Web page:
People have always been flattered by having their positions start with a capital letter. It marks them out from their subordinates, and makes Persons look Very Important. Anyone from The Queen down to the Area Manager can access an exclusive capitalisation club that is ever out of bounds to the cleaners, sales assistants and copywriters of the world.
But at what point is it wise to stop? If the Area Manager is capitalised, should the Branch Manager? The Assistant Branch Manager? The Team Leader? And if the Chairman of Shell gets a capital, should the Chairman of Bob’s Plumbing Services (Bob)?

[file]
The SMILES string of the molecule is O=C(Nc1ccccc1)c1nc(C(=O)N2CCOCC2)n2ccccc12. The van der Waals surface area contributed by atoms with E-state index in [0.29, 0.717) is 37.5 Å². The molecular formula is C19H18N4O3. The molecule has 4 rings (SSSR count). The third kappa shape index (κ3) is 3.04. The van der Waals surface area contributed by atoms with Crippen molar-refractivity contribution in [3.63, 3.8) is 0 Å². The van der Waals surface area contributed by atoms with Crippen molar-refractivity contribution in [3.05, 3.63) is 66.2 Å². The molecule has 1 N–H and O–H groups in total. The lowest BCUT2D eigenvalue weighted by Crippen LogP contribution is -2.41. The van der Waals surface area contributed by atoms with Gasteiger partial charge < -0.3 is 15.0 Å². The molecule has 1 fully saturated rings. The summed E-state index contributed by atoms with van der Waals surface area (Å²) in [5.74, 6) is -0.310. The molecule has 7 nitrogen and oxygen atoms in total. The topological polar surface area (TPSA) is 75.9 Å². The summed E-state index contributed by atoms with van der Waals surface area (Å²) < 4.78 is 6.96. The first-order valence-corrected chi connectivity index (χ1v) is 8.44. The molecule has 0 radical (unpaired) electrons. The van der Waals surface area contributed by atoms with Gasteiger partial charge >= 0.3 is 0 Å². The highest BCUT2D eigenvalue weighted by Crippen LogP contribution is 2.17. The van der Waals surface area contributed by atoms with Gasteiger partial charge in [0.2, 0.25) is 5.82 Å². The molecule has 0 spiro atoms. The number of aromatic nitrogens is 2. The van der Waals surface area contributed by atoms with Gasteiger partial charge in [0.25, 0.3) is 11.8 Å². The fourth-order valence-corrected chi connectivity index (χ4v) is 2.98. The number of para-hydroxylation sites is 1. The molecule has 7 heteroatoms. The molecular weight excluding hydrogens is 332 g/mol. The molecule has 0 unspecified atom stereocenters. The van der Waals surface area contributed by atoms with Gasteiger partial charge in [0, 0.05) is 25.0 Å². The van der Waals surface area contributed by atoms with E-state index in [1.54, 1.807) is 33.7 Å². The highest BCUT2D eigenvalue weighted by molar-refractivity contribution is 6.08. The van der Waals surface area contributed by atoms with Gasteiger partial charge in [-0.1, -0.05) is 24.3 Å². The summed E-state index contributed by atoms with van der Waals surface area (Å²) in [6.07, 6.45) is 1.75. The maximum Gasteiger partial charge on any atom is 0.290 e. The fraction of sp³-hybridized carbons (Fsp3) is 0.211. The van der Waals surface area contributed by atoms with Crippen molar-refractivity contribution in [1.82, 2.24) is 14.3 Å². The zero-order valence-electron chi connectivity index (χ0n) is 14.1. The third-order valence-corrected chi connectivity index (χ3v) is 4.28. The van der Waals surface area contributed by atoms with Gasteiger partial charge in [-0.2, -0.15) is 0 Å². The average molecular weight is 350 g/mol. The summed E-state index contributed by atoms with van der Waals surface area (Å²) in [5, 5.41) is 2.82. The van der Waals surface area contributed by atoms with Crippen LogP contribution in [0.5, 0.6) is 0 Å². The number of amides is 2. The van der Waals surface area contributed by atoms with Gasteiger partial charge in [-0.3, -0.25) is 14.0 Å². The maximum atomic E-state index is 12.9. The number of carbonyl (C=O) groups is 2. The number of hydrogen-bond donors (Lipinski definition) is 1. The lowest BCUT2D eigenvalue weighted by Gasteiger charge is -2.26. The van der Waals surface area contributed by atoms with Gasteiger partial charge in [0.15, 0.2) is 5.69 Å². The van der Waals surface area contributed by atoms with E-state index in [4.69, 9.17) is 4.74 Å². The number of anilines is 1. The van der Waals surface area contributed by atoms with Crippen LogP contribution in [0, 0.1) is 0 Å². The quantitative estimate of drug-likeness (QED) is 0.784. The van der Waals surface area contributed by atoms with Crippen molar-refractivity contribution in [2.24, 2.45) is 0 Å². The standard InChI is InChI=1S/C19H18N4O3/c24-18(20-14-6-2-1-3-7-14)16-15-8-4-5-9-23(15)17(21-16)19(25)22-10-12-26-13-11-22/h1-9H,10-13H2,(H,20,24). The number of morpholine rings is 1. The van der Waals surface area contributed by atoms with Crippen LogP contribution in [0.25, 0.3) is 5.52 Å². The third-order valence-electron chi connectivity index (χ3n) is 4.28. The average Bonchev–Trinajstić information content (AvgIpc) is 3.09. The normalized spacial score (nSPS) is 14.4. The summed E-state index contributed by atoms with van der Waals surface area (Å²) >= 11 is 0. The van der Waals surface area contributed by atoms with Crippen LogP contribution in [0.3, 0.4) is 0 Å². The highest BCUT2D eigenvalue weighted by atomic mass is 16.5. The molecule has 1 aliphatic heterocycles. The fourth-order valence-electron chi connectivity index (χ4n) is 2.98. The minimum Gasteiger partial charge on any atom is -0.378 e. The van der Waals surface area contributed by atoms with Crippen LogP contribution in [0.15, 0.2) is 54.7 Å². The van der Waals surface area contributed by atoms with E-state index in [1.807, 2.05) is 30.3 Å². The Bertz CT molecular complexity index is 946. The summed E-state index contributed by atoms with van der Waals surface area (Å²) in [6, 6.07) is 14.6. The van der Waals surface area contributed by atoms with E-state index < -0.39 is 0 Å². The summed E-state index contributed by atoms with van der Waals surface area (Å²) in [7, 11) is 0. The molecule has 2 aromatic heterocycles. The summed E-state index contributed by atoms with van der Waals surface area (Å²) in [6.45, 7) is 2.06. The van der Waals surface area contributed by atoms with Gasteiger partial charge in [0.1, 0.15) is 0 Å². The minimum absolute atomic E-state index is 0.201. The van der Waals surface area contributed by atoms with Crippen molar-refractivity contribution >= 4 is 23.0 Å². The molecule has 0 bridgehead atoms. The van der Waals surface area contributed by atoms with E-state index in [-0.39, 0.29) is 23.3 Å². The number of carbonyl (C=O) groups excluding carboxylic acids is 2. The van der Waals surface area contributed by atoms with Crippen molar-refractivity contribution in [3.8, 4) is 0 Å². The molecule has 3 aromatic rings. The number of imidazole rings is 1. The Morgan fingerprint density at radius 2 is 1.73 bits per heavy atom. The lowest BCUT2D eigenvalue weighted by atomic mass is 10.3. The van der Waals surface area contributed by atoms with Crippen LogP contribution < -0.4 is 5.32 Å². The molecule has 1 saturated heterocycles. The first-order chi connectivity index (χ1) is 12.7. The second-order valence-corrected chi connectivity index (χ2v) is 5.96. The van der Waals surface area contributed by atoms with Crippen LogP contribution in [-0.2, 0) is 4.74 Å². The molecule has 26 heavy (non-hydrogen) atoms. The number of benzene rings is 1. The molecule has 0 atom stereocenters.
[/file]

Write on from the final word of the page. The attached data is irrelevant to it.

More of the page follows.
In general there’s a downward trend in capitalisation that has mirrored the overturning of deference in society. It’s common to see the prime minister in lower-case, so you can feel safe putting the department head next to him or her.
One interpretation follows that if you’re using the name of the position instead of the person’s name, you should use capitals, but if you’re talking about the position in general it can be lowered.
Titles in formal contexts
The lower-case trend does not apply when dealing with people’s individual titles in formal contexts. So we’d have Professor Ian Lee and Liz Smith, Marketing Coordinator.
Writers and editors still overcapitalise, probably because they don’t want to offend someone.
But when you’re just describing a position in general prose, it’s fine to use lower-case initials.